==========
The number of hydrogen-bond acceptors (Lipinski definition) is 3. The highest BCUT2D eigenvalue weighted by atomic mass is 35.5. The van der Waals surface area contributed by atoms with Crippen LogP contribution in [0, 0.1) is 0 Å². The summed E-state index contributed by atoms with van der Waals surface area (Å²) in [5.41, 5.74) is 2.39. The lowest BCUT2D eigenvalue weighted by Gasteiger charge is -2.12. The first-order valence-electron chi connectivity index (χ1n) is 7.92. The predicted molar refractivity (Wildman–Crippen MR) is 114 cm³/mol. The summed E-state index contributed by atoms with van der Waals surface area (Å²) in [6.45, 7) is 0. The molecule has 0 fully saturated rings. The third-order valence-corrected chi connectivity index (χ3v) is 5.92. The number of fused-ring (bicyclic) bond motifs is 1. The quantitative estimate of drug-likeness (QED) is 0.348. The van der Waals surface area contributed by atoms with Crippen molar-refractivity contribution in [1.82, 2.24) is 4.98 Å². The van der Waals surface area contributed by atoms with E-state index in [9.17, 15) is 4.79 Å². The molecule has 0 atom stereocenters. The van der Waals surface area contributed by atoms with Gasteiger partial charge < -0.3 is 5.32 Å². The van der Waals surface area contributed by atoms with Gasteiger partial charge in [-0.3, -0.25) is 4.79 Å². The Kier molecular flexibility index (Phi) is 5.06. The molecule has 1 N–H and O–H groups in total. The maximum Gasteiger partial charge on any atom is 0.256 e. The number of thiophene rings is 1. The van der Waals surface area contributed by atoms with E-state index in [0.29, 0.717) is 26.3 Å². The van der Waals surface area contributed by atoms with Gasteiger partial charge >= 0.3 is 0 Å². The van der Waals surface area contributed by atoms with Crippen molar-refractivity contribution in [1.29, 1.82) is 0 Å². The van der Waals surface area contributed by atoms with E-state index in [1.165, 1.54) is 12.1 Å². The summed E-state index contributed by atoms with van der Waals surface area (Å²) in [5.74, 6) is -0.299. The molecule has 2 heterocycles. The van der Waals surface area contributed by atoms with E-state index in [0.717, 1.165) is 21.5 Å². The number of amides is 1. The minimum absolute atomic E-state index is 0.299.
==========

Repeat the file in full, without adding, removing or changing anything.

The number of hydrogen-bond acceptors (Lipinski definition) is 3. The highest BCUT2D eigenvalue weighted by atomic mass is 35.5. The van der Waals surface area contributed by atoms with Crippen LogP contribution in [0, 0.1) is 0 Å². The summed E-state index contributed by atoms with van der Waals surface area (Å²) in [5.41, 5.74) is 2.39. The lowest BCUT2D eigenvalue weighted by Gasteiger charge is -2.12. The first-order valence-electron chi connectivity index (χ1n) is 7.92. The predicted molar refractivity (Wildman–Crippen MR) is 114 cm³/mol. The summed E-state index contributed by atoms with van der Waals surface area (Å²) in [6.45, 7) is 0. The molecule has 0 fully saturated rings. The third-order valence-corrected chi connectivity index (χ3v) is 5.92. The number of fused-ring (bicyclic) bond motifs is 1. The quantitative estimate of drug-likeness (QED) is 0.348. The van der Waals surface area contributed by atoms with Crippen molar-refractivity contribution in [1.82, 2.24) is 4.98 Å². The van der Waals surface area contributed by atoms with E-state index in [9.17, 15) is 4.79 Å². The molecule has 0 atom stereocenters. The van der Waals surface area contributed by atoms with Gasteiger partial charge < -0.3 is 5.32 Å². The van der Waals surface area contributed by atoms with Gasteiger partial charge in [-0.3, -0.25) is 4.79 Å². The Kier molecular flexibility index (Phi) is 5.06. The molecule has 1 N–H and O–H groups in total. The maximum Gasteiger partial charge on any atom is 0.256 e. The number of thiophene rings is 1. The van der Waals surface area contributed by atoms with E-state index in [0.29, 0.717) is 26.3 Å². The van der Waals surface area contributed by atoms with Gasteiger partial charge >= 0.3 is 0 Å². The van der Waals surface area contributed by atoms with Crippen molar-refractivity contribution in [1.29, 1.82) is 0 Å². The van der Waals surface area contributed by atoms with E-state index in [1.165, 1.54) is 12.1 Å². The summed E-state index contributed by atoms with van der Waals surface area (Å²) in [5.74, 6) is -0.299. The molecule has 2 heterocycles. The van der Waals surface area contributed by atoms with E-state index in [0.717, 1.165) is 21.5 Å². The number of amides is 1. The minimum absolute atomic E-state index is 0.299.